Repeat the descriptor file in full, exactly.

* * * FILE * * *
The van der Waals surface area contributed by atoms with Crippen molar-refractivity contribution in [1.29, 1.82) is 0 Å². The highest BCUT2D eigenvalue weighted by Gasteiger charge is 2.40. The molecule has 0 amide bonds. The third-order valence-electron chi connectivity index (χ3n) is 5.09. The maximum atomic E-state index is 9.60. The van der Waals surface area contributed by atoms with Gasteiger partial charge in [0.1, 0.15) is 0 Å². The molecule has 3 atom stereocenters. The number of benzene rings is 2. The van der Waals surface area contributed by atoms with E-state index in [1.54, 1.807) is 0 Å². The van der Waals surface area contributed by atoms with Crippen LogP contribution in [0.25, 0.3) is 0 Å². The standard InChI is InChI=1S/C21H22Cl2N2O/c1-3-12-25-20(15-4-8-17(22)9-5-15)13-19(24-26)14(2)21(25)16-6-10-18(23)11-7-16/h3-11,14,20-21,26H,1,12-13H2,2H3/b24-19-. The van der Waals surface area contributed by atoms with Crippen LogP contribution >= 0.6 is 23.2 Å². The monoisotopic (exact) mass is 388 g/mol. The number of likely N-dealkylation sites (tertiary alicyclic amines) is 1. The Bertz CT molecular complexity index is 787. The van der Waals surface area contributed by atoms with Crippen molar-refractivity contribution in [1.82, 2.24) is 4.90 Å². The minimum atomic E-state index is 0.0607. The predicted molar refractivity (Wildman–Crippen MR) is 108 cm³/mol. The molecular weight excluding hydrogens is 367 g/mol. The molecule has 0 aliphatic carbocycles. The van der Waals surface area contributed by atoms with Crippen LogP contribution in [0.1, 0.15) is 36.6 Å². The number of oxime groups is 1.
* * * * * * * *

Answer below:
The van der Waals surface area contributed by atoms with Crippen molar-refractivity contribution in [1.29, 1.82) is 0 Å². The highest BCUT2D eigenvalue weighted by Gasteiger charge is 2.40. The molecule has 0 amide bonds. The third-order valence-electron chi connectivity index (χ3n) is 5.09. The maximum atomic E-state index is 9.60. The van der Waals surface area contributed by atoms with Gasteiger partial charge in [0.1, 0.15) is 0 Å². The molecule has 3 atom stereocenters. The number of benzene rings is 2. The van der Waals surface area contributed by atoms with E-state index in [1.54, 1.807) is 0 Å². The van der Waals surface area contributed by atoms with Crippen LogP contribution in [0.25, 0.3) is 0 Å². The standard InChI is InChI=1S/C21H22Cl2N2O/c1-3-12-25-20(15-4-8-17(22)9-5-15)13-19(24-26)14(2)21(25)16-6-10-18(23)11-7-16/h3-11,14,20-21,26H,1,12-13H2,2H3/b24-19-. The van der Waals surface area contributed by atoms with Crippen LogP contribution >= 0.6 is 23.2 Å². The monoisotopic (exact) mass is 388 g/mol. The number of likely N-dealkylation sites (tertiary alicyclic amines) is 1. The Bertz CT molecular complexity index is 787. The van der Waals surface area contributed by atoms with Crippen molar-refractivity contribution in [1.82, 2.24) is 4.90 Å². The minimum atomic E-state index is 0.0607. The predicted molar refractivity (Wildman–Crippen MR) is 108 cm³/mol. The molecular weight excluding hydrogens is 367 g/mol. The molecule has 0 aliphatic carbocycles. The van der Waals surface area contributed by atoms with Crippen LogP contribution in [0.1, 0.15) is 36.6 Å². The number of oxime groups is 1.